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A UK first release that quite simply wowed us. Integrity by all measures, this new wine combines tasty stone-fruited South African chenin with impeccable social and environmental credentials.
Product Code: SA16821
View all products by Lubanzi
A relatively new and unique venture established by young friends with a travel bug, whose trek in South Africa introduced them to the wandering dog that gave the wines their name. Lubanzi decided to join them on a journey across part of South Africa that ended up being 100 miles and six days long. Charlie Brain and Walker Brown made valued and valuable friends and contacts in the wine industry on their Cape journey and have enjoyed the support and backing of Cape winemaking legends Bruce Jack and Trizanne Barnard from the outset. Their aim was to give back to the community while making wines they can be proud of. They are Integrity & Sustainability Certified and proud to be Fair For Life Fair Trade Certified too, keen to ensure that human rights are safeguarded at every stage of production, so that those who work for them get a fair shake and a fair share. 50% of their net profit is passed on to leading charity, the Pebbles Project, that works with families of South African wine farm workers to access high-quality healthcare and education. The wines are based on hand-harvested fruit from the Swartland, a chenin blanc, and a red blend of shiraz, cinsault, mourvèdre and grenache, both made with minimal intervention and natural yeasts for the fermentation. The white spends time on its lees in stainless steel while the red blend sees some time in large oak casks - foudres - that are less about imparting oaky flavours and aromas and more about rounding out the wine. Wines are also canned and, unsurprisingly but pleasingly, are bottled with labels made from sugar cane rather than paper from trees. These are wines worth following for many reasons.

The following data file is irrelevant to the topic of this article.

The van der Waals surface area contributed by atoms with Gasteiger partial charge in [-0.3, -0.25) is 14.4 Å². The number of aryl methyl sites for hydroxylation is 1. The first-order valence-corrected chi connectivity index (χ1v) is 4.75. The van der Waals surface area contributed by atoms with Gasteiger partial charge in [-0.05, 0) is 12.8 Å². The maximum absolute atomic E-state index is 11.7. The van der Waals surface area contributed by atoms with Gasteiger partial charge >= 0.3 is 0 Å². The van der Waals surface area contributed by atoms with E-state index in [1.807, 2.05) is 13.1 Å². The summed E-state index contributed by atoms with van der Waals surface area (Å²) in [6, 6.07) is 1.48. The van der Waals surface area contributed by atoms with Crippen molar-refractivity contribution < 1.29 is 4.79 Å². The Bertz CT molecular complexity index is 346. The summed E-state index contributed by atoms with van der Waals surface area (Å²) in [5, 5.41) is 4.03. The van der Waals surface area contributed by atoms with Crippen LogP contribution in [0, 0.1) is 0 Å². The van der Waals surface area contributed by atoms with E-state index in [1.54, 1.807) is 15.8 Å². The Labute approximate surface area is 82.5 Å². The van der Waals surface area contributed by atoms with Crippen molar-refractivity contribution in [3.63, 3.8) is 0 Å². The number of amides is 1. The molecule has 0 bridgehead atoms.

South Africa is undoubtedly one of the world's most dynamic wine producers. Established winemakers re-emerged onto the international scene in the early 1990s, following the demise of the apartheid era, and new wines, wineries, highly qualified winemakers, and even new regions have appeared steadily ever since. This makes South Africa more exciting than ever, but more complicated, too. Most South African wines are varietally labelled - a key factor in any buying decision. Styles vary of course, and our notes aim to clarify this, but you will probably already know whether you like sauvignon blanc (now among the world's best), chardonnay, riesling, syrah, pinot noir, or cabernet.South Africa's most famous grapes - white chenin blanc and red pinotage - will be less familiar unless you are already a convert. South African chenins are quite different from those in the Loire - almost always dry, but ripe and full of flavour (often with the complexity that comes from the increasingly sought-after old-vine fruit and the use of oak). Pinotage, a South African creation, is for many a love-it-or-hate-it grape. Pinotage's 'parents' are pinot noir, which imparts its strawberry aromas and lovely texture in young wines, and more complex, farmyard characteristics in more mature examples, and cinsault, the southern French grape, which adds spice and body. It was developed in South Africa in 1926. Shiraz is now making a name for itself in South Africa with some superb examples bottled varietally and showing characteristics that often places it between the plush New World style pioneered by Australia and classic Rhône balance and elegance.More significant in South Africa than much of the New World (notably New Zealand and Chile) are blends, which make selection more complicated, as the style of the wine is less easy to anticipate. As in Australia and California, however, many of the best wines here are blends - a sign of maturity in the industry. Bordeaux blends were favoured initially but there are increasing numbers of Rhône and southern French influenced blends, including some eclectic mixes, many of which are among South Africa’s best wines.The RegionsThe vineyards of South Africa are at a latitude of about 35o south, with hot, dry Mediterranean-type summers tempered by oceanic influences in the south, particularly the very cold Benguela Current. Much of the country is mountainous or hilly with a multitude of terroirs for winemakers to play with. Soils are ancient and complex, and many and varied from region to region, and even vineyard to vineyard. Rainfall is very varied from one area to another, largely depending which side of a mountain or range a vineyard lies on, and in some parts irrigation is essential. South Africa’s rigorous Wine Of Origin scheme demarcates vineyard areas, including some single vineyards, and guarantees the geographical source of the wine much like the old French appellation contrôllée system recently renamed AOP, though there are no controls on yields and grape varieties as there are in France..Bordeaux-style blends are one of the Stellenbosch region's great strengths. Wines such as Kanonkop's Paul Sauer, Meerlust's Rubicon and Warwick's Trilogy are South African icons, produced over many years, and with proven ageing capacity. The striking Simonsberg mountain names the ward (or area) most highly sought after for these reds, but Stellenbosch produces a wide range of wine styles, from excellent chenin blancs and sauvignons to robust pinotage and Cape Blends.Paarl is its less-well-known neighbour, also warm, and best known for its robust but smooth reds. Franschhoek is understandably one of the most-visited towns in the Cape (with lots of French Huguenot history and some of the best restaurants in the region). It has a number of famous producers, most notably Boekenhoutskloof, but most do not produce exclusively from Franschhoek fruit. Cape Chamonix is an exception we rate highly, producing a wide range of wine styles from bubbly to cabernet franc led red blend Troika.The generally warmer Swartland region has been at the forefront of the development of Rhône varietals in South Africa, led by stars such as Eben Sadie, as well as home to some of the best old chenin blanc vines. Further north, and much cooler is Citrusdal, where fresher styles are produced and chenin blanc can achieve real finesse.The Cape peninsula, to the south of Cape Town itself, is home to Constantia, known for its cooler climate thanks to the influence of the two oceans that almost circle it. Here, sauvignon blanc and the Bordeaux grapes predominate, but there are lovely examples of aromatic varieties too, notably Klein Constantia's elegant riesling and its wonderful sweet muscat Vin de Constance, and the vibrant sauvignon blancs from Cape Point vineyards to the south. Rhône varietals are successful new additions.Elgin, en route to Hermanus, is another very cool region, very much up-and-coming for sauvignon blanc, as is Elim, which is even further south and the source of our former Exhibition Sauvignon. Robertson is almost due north of Elim, but way inland and far hotter. A small number of family producers manage to make excellent sauvignon here, too, but it is also a good source of chardonnay, increasingly pinot noir, and elegantly styled pinotage and Rhône varietals, not forgetting the excellent fortified muskadels which are unique to the Cape.The most important factor in deciding whether or not to buy is often the producer's name. This is easily achieved when some of the grandest 'old' names, such as Meerlust, Hamilton Russell, Kanonkop, and Klein Constantia, still rank among the country's best producers. Where it gets trickier is when the winery is new, has no track record, or the winemaker is not a household name.